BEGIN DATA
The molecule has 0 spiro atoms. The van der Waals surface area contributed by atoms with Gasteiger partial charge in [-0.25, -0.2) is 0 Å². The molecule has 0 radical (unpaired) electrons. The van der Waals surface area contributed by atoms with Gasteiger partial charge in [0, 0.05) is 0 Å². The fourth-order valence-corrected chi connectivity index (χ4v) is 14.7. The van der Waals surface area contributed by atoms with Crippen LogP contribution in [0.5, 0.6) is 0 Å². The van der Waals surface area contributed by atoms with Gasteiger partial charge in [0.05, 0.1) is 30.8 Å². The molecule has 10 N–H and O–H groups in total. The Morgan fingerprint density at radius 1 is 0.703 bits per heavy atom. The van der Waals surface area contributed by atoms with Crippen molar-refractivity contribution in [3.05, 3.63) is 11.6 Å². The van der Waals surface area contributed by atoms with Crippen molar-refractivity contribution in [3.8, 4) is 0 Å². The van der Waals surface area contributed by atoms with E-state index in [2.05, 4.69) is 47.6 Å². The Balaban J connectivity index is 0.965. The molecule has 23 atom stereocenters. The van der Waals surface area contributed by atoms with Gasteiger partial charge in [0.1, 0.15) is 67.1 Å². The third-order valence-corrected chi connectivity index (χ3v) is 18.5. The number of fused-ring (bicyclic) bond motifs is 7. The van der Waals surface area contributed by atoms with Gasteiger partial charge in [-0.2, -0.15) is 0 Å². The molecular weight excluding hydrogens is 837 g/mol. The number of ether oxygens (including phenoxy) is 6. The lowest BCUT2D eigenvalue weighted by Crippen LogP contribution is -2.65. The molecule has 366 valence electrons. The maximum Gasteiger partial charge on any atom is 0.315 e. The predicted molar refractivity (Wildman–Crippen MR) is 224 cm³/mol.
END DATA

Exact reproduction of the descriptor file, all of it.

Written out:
The molecule has 0 spiro atoms. The van der Waals surface area contributed by atoms with Gasteiger partial charge in [-0.25, -0.2) is 0 Å². The molecule has 0 radical (unpaired) electrons. The van der Waals surface area contributed by atoms with Gasteiger partial charge in [0, 0.05) is 0 Å². The fourth-order valence-corrected chi connectivity index (χ4v) is 14.7. The van der Waals surface area contributed by atoms with Crippen LogP contribution in [0.5, 0.6) is 0 Å². The van der Waals surface area contributed by atoms with Gasteiger partial charge in [0.05, 0.1) is 30.8 Å². The molecule has 10 N–H and O–H groups in total. The Morgan fingerprint density at radius 1 is 0.703 bits per heavy atom. The van der Waals surface area contributed by atoms with Crippen molar-refractivity contribution in [3.05, 3.63) is 11.6 Å². The van der Waals surface area contributed by atoms with Crippen molar-refractivity contribution in [3.8, 4) is 0 Å². The van der Waals surface area contributed by atoms with E-state index in [2.05, 4.69) is 47.6 Å². The Balaban J connectivity index is 0.965. The molecule has 23 atom stereocenters. The van der Waals surface area contributed by atoms with Gasteiger partial charge in [0.1, 0.15) is 67.1 Å². The third-order valence-corrected chi connectivity index (χ3v) is 18.5. The number of fused-ring (bicyclic) bond motifs is 7. The van der Waals surface area contributed by atoms with Gasteiger partial charge in [-0.2, -0.15) is 0 Å². The molecular weight excluding hydrogens is 837 g/mol. The number of ether oxygens (including phenoxy) is 6. The lowest BCUT2D eigenvalue weighted by Crippen LogP contribution is -2.65. The molecule has 366 valence electrons. The maximum Gasteiger partial charge on any atom is 0.315 e. The predicted molar refractivity (Wildman–Crippen MR) is 224 cm³/mol.